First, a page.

Frederick Douglass Society President: ‘Direct Correlation Between Gun Control and Black People Control’
(CNSNews.com) – Gun control dates back to laws before and after the Civil War that prohibited or restricted African Americans from owning firearms, a group of black leaders said Friday at the National Press Club in Washington, D.C.
“History is rife with examples. There’s a direct correlation between gun control and black people control,” Stacy Swimp, president and CFO of the Frederick Douglass Society, said at the event.
Swimp compared the call for universal background checks for gun purchase to the time when blacks were required to register with the government.
“The first gun laws were put into place to register black folks, to make sure that they would know who we were – that we could not defend ourselves,” Swimp said.
“I think if you look right after the Emancipation Proclamation--what was going on down in the southern states, it’s very clear that the Dixiecrats wanted to disarm black people to keep us from defending ourselves against the Klansman, who were murdering white and black Republicans to control the ballot box,” Swimp said. “So I think history is rife with examples. There’s a direct correlation between gun control and black people control.”
The gun control laws that banned or put restrictions on African Americans from owning firearms are documented on a timeline from 1640 to 1995 by the National Rifle Association’s Institute of Legislative Action and can be found here.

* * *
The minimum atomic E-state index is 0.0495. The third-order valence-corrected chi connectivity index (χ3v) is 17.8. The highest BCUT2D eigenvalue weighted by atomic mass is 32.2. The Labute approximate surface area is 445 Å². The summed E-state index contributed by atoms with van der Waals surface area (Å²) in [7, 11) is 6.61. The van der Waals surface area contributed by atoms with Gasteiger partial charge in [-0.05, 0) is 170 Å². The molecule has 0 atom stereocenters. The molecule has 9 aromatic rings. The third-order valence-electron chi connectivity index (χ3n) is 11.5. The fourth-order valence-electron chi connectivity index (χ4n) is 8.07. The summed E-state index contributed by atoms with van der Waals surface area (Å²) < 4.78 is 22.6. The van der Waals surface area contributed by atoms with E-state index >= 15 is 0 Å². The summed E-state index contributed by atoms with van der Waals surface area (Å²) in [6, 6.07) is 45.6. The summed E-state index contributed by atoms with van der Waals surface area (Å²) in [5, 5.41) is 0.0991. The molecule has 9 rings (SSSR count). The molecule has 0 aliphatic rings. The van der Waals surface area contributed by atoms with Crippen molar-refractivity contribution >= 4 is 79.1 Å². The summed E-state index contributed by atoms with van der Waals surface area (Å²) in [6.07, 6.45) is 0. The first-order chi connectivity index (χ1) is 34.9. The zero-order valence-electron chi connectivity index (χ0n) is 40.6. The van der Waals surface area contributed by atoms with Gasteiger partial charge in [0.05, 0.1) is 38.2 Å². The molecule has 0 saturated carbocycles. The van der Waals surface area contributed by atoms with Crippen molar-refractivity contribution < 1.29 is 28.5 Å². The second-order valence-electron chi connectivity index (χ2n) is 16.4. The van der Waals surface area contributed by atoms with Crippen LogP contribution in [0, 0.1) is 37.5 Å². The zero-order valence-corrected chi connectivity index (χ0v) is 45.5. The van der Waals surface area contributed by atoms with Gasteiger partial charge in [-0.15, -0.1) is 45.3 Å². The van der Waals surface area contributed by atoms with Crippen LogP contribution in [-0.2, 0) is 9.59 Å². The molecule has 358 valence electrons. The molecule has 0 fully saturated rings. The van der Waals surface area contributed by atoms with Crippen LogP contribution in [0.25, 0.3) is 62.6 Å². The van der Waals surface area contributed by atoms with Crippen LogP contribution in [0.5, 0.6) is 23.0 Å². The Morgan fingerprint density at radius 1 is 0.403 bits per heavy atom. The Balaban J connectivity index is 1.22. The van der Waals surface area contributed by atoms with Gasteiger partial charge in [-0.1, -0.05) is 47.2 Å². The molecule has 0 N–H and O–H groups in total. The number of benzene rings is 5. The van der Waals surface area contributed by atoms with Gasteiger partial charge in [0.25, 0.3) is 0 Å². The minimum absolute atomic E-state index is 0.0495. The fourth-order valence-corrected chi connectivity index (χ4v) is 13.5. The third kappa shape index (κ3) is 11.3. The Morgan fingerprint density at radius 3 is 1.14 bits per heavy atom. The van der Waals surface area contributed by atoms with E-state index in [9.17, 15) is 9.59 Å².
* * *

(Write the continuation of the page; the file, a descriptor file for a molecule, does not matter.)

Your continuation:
Ken “The Hutch” Hutcherson, former linebacker with the NFL’s Dallas Cowboys and pastor of the Antioch Bible Church, told CNSNews.com “gun control is about controlling people.”
CNSNews.com asked: From what was said today, it seems in fact that gun control hurts the African American community.
“It absolutely does, there’s no doubt about it,” Hutcherson said. “It began that way with history. You see why there was so much gun control earlier in life--in American life--because it controlled African Americans.
“Gun control is about controlling people,” he said. “We need to understand that those who need to be trained, who need to be armed is the African American community, and I don’t understand why any African American that is there in Congress right now would have the slightest thought about taking guns away from African Americans. We need them.”
Speakers at the event spoke out in defense of the Second Amendment and its guarantee that American citizens have the right to own and bear arms and that the government should not infringe on that right, including Ken Blackwell, chairman of the board for the Center of for Urban Renewal and Education (CURE) and board member of the National Rifle Association.
“That right to protect one’s life and liberty is a God-given right,” Blackwell said in a statement. “It is a gift from God, not a grant from government.”
Star Parker, founder and president of CURE, said her organization held the event to allow black leaders “to express our deep concern of efforts currently under way to limit our God-given and constitutional right of self-defense.”